In their paper in the Proceedings of the National Academy of Sciences, "An ammonite trapped in Burmese amber," the researchers use the shell's similarity to a previously known ammonite -- Puzosia (Bhimaites) Matsumoto -- to date the amber as older than the volcanoclastic matrix it was found in, to somewhere within the Albian and Cenomanian ages of the Cretaceous, or around 100 million years ago.
Amber is of course a fossilized form of tree resin which can trap objects and organisms, preserving them (more or less) for millions of years. So how did the shell of an ammonite -- supposedly a strictly aquatic organism -- get trapped in tree resin? The researchers propose three methods:
- Resin from a coastal araucarian conifer dripped down, picking up terrestrial arthropods along the way, before plopping onto an empty ammonite shell that had washed up onto the beach below.
- A tsunami flooded the forest, washing marine debris inland.
- A tropical storm blew the shell inland.
However, they've overlooked two other options: first, and least interesting, a bird might have carried it there (I live within a few miles of the Puget Sound and I've found clam shells on the roof of my house, so this is not unusual); second, and most intriguing, it might be the shell of a tree ammonite!
Article in the Boston Post, 1913-01-20:
ALUMINUM HATS HIGH COST FOE
Benyon Would Have State Supply Them Free.
Aluminum hats as one solution of the high cost of living are advocated by John F. Benyon, a Boston writer and publisher. He says they would save millions of dollars every year and shatter the high cost of living.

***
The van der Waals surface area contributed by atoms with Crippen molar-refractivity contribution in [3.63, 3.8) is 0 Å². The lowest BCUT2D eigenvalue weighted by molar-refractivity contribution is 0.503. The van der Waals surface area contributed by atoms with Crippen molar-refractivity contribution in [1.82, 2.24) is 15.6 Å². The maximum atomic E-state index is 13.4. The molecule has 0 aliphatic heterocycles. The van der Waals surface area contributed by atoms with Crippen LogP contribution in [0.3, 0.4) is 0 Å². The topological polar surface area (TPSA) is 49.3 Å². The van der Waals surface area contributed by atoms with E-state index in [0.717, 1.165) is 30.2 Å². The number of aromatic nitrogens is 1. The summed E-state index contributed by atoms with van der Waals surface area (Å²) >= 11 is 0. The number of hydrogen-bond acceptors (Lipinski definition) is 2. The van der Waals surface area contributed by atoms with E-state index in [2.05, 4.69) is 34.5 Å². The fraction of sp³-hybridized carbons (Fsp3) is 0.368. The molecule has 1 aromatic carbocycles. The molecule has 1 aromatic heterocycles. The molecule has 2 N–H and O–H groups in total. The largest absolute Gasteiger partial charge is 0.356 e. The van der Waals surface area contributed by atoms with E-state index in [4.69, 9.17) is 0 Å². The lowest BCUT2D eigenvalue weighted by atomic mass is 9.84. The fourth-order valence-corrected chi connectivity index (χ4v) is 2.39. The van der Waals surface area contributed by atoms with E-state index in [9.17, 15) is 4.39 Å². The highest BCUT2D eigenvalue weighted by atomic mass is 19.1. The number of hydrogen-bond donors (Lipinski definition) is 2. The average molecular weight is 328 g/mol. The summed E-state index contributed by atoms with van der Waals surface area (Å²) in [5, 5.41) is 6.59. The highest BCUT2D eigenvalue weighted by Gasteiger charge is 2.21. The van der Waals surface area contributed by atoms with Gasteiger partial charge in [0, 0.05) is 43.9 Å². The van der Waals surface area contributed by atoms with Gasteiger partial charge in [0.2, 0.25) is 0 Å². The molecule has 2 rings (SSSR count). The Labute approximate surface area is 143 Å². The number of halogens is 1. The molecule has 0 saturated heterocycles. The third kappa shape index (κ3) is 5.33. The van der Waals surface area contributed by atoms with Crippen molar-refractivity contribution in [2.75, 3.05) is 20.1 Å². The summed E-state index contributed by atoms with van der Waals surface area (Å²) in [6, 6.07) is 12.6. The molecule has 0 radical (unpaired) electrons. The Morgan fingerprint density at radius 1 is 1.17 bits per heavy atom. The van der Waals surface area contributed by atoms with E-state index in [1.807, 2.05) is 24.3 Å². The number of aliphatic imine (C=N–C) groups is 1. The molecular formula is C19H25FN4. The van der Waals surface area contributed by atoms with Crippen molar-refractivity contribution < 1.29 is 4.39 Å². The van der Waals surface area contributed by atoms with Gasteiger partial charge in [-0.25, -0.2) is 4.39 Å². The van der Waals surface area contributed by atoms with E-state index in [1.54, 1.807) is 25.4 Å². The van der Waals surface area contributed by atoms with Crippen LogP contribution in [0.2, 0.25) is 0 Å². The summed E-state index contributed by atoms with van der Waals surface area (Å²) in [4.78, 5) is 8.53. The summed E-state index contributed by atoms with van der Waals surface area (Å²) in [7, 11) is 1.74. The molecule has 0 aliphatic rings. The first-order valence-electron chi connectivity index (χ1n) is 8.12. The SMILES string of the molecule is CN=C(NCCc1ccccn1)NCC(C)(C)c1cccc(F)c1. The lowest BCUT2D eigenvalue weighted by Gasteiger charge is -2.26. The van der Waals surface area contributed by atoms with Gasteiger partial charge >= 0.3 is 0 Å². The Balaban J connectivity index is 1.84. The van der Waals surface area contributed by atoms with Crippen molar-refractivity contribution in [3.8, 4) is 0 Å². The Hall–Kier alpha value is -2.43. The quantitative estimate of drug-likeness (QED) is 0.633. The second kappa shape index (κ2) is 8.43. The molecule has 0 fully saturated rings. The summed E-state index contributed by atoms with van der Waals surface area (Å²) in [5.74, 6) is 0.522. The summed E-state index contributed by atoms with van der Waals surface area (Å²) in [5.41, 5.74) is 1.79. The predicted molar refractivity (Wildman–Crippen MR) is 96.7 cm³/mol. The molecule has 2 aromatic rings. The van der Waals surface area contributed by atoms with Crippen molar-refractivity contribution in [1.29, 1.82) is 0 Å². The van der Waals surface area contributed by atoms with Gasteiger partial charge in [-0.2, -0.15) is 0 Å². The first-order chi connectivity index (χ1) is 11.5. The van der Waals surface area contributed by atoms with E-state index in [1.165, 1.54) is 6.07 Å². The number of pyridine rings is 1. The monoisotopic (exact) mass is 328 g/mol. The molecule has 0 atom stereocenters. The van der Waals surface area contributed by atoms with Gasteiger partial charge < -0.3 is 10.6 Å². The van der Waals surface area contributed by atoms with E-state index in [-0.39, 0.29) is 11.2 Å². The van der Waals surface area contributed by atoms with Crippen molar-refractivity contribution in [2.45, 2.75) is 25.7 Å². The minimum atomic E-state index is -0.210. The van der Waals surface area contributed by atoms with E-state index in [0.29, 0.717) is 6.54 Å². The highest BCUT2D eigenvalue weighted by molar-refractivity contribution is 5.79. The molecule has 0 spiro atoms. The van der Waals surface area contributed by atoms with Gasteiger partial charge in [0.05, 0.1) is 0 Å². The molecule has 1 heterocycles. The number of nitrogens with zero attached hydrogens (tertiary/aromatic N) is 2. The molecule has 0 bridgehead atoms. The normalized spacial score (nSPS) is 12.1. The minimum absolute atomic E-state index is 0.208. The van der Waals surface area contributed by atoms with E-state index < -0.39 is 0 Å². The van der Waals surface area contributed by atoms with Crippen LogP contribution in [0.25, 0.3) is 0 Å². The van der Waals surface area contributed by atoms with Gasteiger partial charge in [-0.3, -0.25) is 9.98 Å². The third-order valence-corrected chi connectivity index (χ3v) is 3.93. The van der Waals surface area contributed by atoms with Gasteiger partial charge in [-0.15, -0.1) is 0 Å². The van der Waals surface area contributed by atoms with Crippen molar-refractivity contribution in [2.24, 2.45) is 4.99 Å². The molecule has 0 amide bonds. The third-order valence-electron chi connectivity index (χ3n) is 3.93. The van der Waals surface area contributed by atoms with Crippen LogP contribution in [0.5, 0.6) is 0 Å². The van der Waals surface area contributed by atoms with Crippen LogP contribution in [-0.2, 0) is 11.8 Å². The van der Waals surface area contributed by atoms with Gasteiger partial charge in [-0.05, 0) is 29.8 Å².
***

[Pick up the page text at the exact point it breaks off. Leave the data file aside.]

Mr. Benyon declares that when he announces his candidacy for Congress or the Legislature he will run on an aluminum hat platform.
WOULD HAVE FREE HATS
He proposes to introduce a bill making compulsory the wearing of aluminum hats, which would be supplied without charge by the State to every young woman when she attains the age of millinery indiscretion.
These hats, says Mr. Benyon, would be durable, artistic and inexpensive. With a simple turn of the wrist they could be bent into the shape prescribed by the latest dictates of fashion. They would be warm and light and would last a lifetime. The statute he proposes would permit the owner to paint her aluminum hat any color she fancied, and to tack on any simple trimming that appealed to her individual taste.
It is estimated that the general adoption of Mr. Benyon's aluminum hat scheme would save more than $400,000,000 per year in this country alone, now expended in promoting milliners into the capitalistic class.
This $400,000,000, applied to the high cost of living, would buy about 67,000,000 barrels of flour, or pay the grocery bills of every family in New England for about a year.